Rx for the homebound: a new Fred Frailey book

Posted by Kevin Keefe
on Thursday, May 7, 2020

A new book by veteran rail reporter and columnist Fred Frailey ranges far beyond his native Texas.
Sometime in January of 1988, Trains magazine’s production editor, Nancy Bartol, handed me the lineup — we called it the dope sheet — for the May 1988 issue. Listed there for pages 26–45 was something quite exciting: “River Wars,” the first installment of a two-part story by Fred W. Frailey.

I had admired Frailey the writer ever since I first encountered his auspicious August 1979 debut in Trains. Reading his Kansas City Southern saga, I thought, “This is magazine journalism of the highest order.” Now, just a few years later, this green associate editor was going to edit him. I didn’t know Fred yet, but something told me this would be fun.

It was. “River Wars” was classic Frailey, a long but crackling account of the war the Cotton Belt and MoPac waged for more than a century along 168 miles of shared track south from East St. Louis, Ill., much of it in sight of the mighty Mississippi, as well as along the Missouri River between St. Louis and Kansas City. 

This was Fred at his best. The man can put you in the middle of the action: “Over the Mississippi River at 12:40 p.m. comes UP’s train CHDAZ, 33 cars and 2862 tons of piggyback business from Chicago hell-bent for ramping in Dallas by breakfast the next morning. But in crossing the 82-year-old bridge linking Thebes, Ill., with Illmo, Mo., CHAZ leaves UP rails to enter those of its rival. And just beyond Illmo is Ancell, the end of two main tracks, where a red home signal halts the UP hotshot. CHDAZ sits . . . and sits . . . and sits, unable to advance even 3 miles to the north siding switch at Quarry. Close to an hour later appears the reason: the 22-car northbound Sprint, TXESQ, a train so sacred to Cotton Belt that even the Second Coming would be told to wait its turn.” 

Frailey's two-part 'River Wars' series in May and June 1988 Trains, one of his many landmark articles, chronicled a longstanding Missouri Pacific-Cotton Belt rivalry.
I love that paragraph. It’s dense with facts, but each one is essential to telling the larger story. What unspooled over the following several pages was another 10,000 words (not including sidebars!), a lot for a reader to digest, even for Trains in those days. But with Fred it didn’t matter. Once he had you hooked, you were with him all the way. 

All this came back to me this week when I settled in to read Fred’s latest book, Last Train to Texas, an anthology of some of his columns and blogs and other ephemera from Trains, published by Indiana University Press. It’s a terrific read, a collection of short, snappy essays that mirror Fred’s ceaseless curiosity about not only the business of railroading, but more importantly its people.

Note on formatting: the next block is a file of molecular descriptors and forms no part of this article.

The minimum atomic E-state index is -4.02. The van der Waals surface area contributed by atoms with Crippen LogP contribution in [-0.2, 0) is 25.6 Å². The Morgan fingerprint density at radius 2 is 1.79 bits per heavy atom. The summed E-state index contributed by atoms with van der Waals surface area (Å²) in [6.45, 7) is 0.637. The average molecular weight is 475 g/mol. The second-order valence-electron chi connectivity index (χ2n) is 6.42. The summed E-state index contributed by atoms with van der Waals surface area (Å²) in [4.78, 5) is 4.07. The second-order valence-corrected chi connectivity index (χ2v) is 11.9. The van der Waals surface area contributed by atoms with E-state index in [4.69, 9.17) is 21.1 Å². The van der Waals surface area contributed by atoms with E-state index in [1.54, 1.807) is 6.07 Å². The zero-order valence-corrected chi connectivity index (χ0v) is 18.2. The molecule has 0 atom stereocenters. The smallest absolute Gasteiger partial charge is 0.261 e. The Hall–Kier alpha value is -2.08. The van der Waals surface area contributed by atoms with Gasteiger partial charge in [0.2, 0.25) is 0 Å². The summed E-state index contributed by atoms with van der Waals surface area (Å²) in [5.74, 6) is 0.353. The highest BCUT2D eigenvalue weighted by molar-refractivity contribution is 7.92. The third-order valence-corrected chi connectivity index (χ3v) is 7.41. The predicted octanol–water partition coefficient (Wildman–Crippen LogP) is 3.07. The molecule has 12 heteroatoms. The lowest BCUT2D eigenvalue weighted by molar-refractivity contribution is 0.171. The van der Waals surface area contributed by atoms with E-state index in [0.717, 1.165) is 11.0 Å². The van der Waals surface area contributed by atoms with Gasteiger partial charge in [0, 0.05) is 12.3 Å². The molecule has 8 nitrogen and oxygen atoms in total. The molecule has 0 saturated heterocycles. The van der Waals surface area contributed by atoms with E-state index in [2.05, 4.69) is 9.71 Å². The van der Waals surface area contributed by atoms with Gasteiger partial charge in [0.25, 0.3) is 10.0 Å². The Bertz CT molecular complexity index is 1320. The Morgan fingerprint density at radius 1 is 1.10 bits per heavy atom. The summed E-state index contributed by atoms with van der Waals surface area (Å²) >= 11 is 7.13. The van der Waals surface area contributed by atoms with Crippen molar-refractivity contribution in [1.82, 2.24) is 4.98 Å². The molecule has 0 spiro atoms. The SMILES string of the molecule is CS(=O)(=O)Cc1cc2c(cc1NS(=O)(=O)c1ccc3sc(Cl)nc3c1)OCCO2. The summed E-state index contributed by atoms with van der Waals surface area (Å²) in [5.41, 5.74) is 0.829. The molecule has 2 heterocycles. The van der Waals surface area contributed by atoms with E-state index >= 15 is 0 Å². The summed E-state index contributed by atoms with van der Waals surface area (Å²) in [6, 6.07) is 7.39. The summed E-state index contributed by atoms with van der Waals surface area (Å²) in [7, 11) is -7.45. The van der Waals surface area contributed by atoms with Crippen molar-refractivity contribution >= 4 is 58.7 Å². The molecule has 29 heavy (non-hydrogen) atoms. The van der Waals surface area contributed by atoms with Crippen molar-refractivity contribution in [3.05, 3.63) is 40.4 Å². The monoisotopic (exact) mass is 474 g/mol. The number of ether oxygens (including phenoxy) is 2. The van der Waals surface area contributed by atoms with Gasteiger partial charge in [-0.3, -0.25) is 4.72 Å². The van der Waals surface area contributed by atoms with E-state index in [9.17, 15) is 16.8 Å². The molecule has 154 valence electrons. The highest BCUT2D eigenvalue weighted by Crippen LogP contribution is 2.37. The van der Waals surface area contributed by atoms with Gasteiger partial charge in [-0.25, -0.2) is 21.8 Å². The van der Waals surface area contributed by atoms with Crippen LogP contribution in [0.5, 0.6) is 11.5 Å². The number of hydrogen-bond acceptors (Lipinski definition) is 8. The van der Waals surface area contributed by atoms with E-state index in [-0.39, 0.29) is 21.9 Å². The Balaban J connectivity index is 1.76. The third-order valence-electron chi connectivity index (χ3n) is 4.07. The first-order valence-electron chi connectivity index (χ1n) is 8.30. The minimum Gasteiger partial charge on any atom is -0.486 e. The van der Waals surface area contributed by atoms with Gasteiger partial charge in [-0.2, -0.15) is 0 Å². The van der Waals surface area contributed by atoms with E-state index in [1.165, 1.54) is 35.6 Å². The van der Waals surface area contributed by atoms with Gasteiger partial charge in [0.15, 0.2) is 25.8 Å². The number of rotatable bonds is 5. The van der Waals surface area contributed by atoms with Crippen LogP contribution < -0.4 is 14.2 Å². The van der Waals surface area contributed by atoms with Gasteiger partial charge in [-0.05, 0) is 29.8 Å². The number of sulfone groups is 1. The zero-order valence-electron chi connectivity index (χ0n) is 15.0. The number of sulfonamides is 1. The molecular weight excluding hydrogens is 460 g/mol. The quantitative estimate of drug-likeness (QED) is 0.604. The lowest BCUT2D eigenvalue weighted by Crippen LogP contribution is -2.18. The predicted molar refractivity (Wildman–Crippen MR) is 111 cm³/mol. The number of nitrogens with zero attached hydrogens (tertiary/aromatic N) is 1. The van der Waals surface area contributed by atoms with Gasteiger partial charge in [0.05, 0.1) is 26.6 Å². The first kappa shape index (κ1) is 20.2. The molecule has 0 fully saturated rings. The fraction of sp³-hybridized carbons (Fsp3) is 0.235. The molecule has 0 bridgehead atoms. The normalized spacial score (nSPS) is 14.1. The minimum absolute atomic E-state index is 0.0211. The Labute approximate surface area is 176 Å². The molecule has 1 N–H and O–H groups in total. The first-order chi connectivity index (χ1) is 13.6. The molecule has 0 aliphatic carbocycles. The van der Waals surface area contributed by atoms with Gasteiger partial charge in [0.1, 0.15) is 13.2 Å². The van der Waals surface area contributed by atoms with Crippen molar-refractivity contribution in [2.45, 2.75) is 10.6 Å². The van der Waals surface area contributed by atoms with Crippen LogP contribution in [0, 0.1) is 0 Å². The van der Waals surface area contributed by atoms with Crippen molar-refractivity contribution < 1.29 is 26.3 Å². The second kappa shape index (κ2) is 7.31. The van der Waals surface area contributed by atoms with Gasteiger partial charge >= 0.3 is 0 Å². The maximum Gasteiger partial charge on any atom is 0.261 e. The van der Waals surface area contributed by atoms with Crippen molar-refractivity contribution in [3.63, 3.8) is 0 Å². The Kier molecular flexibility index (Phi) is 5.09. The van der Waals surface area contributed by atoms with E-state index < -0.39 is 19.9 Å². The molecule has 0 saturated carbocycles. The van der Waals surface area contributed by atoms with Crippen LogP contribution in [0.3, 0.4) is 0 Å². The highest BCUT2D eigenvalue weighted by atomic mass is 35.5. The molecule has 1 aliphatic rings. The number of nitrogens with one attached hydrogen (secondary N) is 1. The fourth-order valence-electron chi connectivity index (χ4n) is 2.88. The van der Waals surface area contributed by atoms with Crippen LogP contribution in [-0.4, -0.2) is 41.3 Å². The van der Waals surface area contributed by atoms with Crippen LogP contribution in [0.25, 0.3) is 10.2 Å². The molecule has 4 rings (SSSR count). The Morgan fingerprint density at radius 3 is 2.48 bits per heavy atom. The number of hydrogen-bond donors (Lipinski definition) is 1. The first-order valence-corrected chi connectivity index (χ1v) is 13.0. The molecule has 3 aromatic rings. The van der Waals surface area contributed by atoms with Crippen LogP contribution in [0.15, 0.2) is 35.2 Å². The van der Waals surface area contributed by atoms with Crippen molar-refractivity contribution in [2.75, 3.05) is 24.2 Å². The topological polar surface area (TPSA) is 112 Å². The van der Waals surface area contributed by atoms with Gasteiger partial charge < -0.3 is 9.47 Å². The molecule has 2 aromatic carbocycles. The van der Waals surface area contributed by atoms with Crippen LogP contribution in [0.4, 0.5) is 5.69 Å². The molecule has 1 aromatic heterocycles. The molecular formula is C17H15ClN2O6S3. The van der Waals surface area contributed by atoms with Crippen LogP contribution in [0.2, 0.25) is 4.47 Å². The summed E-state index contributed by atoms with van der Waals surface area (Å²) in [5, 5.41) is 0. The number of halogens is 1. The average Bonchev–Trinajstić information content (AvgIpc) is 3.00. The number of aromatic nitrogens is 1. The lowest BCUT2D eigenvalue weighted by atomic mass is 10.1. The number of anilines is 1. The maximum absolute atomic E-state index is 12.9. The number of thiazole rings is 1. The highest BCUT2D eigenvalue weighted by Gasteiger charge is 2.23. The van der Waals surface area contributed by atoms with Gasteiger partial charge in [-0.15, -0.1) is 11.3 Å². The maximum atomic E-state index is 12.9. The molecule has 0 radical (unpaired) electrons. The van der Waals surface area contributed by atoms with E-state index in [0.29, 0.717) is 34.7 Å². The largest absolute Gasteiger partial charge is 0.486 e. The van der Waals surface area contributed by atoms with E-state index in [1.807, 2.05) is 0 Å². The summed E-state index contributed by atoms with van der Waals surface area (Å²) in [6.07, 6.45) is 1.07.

Regular readers of Trains might be tempted to conclude they’ve already read Fred’s book, made up as it is mostly of his columns. But they’d be wrong. Curated by Fred and his editors to cover as much ground as possible, the stories emerge fresh in the new context, a bit like how remastered Beatles or Miles Davis collections sound even after countless listenings.

And don’t let the title fool you. Fred touches on his beloved home state from time to time, like when he writes about his adventures with photographer Bob Eisthen along the old Kansas City, Mexico & Orient, or of his memory of a grievous Louisiana & Arkansas wreck near his home town of Sulphur Springs. But in this book, Texas the place has more to do with Frailey’s state of mind: endlessly expansive.

Fred Frailey has been reporting and commenting on railroads since the 1970s.
There are heroes in this book. One is Rob Krebs, the relentless executive whom, in Frailey’s view, made the BNSF merger work. Another is Jim McClellan, the cerebral Norfolk Southern strategist who became, in the words of writer Rush Loving, the “Forrest Gump” of railroading. Fred speaks for some of the rest of us in praising Stan Kistler, one of the loveliest men ever to point a camera at a train. And there are the occasional clowns, like infamous BN Vice President “Pisser” Bill Thompson, or the bumbling Canadian National dispatcher who nearly ruins Fred’s trip aboard VIA’s Canadian

Although the bulk of these pieces were written after 2000, Fred is never out of earshot of earlier echoes. His prose reflects a deep appreciation of railroad history, whether it’s his first encounter with a short stretch of original New York Central four-track main line (he calls it “That Commodore Vanderbilt Feeling”) or his admiration for the California Zephyr, a train “beloved by one and all.” 

Fred and I became fast friends after “River Wars,” and I was tickled to see a couple of my own adventures with him make the cut. One of them, a tale about a missing notebook out on the Union Pacific in Nebraska, shows Fred is never afraid to laugh at himself. Thanks to his resourcefulness, the anecdote has a happy ending. But you’ll have to read that for yourself.

Another section chronicles some of his adventures along the BNSF Transcon, specifically the Clovis Subdivision in eastern New Mexico, which he and I covered in 2006. Remember that little dance hall in the ghost town of Yeso, Fred, where I banged out some blues on an old, guano-covered upright piano? Great memories. 

Three years ago, I used this space to write about a few railroad books I pick up from time to time simply because they are so damned readable, because they transcend all the facts and figures railfans seem to crave. Including Fred on the list was a given, so I threw in his earlier masterpiece Twilight of the Great Trains. If I did the list again today, I’d have to revise it to include Last Train to Texas. This week it’s helping me stay happy at home. 

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